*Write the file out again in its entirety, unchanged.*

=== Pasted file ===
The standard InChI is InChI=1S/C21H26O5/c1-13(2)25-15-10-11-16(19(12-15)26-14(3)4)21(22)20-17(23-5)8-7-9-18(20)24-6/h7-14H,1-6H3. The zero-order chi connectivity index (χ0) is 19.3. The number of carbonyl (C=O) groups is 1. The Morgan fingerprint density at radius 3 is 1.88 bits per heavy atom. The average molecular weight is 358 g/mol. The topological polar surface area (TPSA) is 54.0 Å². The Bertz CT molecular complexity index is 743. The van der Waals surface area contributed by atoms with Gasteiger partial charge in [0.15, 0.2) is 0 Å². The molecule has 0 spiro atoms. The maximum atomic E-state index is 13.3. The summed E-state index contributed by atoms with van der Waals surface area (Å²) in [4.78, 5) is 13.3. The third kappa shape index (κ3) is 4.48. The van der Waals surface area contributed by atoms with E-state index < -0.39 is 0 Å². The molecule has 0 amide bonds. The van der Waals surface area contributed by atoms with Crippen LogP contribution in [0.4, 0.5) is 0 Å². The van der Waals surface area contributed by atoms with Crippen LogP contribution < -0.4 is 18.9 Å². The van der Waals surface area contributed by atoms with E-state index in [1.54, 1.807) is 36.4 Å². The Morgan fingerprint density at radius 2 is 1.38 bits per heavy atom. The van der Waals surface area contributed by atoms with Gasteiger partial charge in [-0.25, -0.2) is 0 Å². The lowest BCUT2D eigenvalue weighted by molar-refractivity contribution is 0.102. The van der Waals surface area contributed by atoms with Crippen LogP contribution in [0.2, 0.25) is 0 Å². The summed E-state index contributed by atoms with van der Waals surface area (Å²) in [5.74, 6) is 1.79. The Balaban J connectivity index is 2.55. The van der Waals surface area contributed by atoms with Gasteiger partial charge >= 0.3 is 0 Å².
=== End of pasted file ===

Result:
The standard InChI is InChI=1S/C21H26O5/c1-13(2)25-15-10-11-16(19(12-15)26-14(3)4)21(22)20-17(23-5)8-7-9-18(20)24-6/h7-14H,1-6H3. The zero-order chi connectivity index (χ0) is 19.3. The number of carbonyl (C=O) groups is 1. The Morgan fingerprint density at radius 3 is 1.88 bits per heavy atom. The average molecular weight is 358 g/mol. The topological polar surface area (TPSA) is 54.0 Å². The Bertz CT molecular complexity index is 743. The van der Waals surface area contributed by atoms with Gasteiger partial charge in [0.15, 0.2) is 0 Å². The molecule has 0 spiro atoms. The maximum atomic E-state index is 13.3. The summed E-state index contributed by atoms with van der Waals surface area (Å²) in [4.78, 5) is 13.3. The third kappa shape index (κ3) is 4.48. The van der Waals surface area contributed by atoms with E-state index < -0.39 is 0 Å². The molecule has 0 amide bonds. The van der Waals surface area contributed by atoms with Crippen LogP contribution in [0.4, 0.5) is 0 Å². The van der Waals surface area contributed by atoms with Crippen LogP contribution < -0.4 is 18.9 Å². The van der Waals surface area contributed by atoms with E-state index in [1.54, 1.807) is 36.4 Å². The Morgan fingerprint density at radius 2 is 1.38 bits per heavy atom. The van der Waals surface area contributed by atoms with Gasteiger partial charge in [-0.25, -0.2) is 0 Å². The lowest BCUT2D eigenvalue weighted by molar-refractivity contribution is 0.102. The van der Waals surface area contributed by atoms with Crippen LogP contribution in [0.2, 0.25) is 0 Å². The summed E-state index contributed by atoms with van der Waals surface area (Å²) in [5.74, 6) is 1.79. The Balaban J connectivity index is 2.55. The van der Waals surface area contributed by atoms with Gasteiger partial charge >= 0.3 is 0 Å².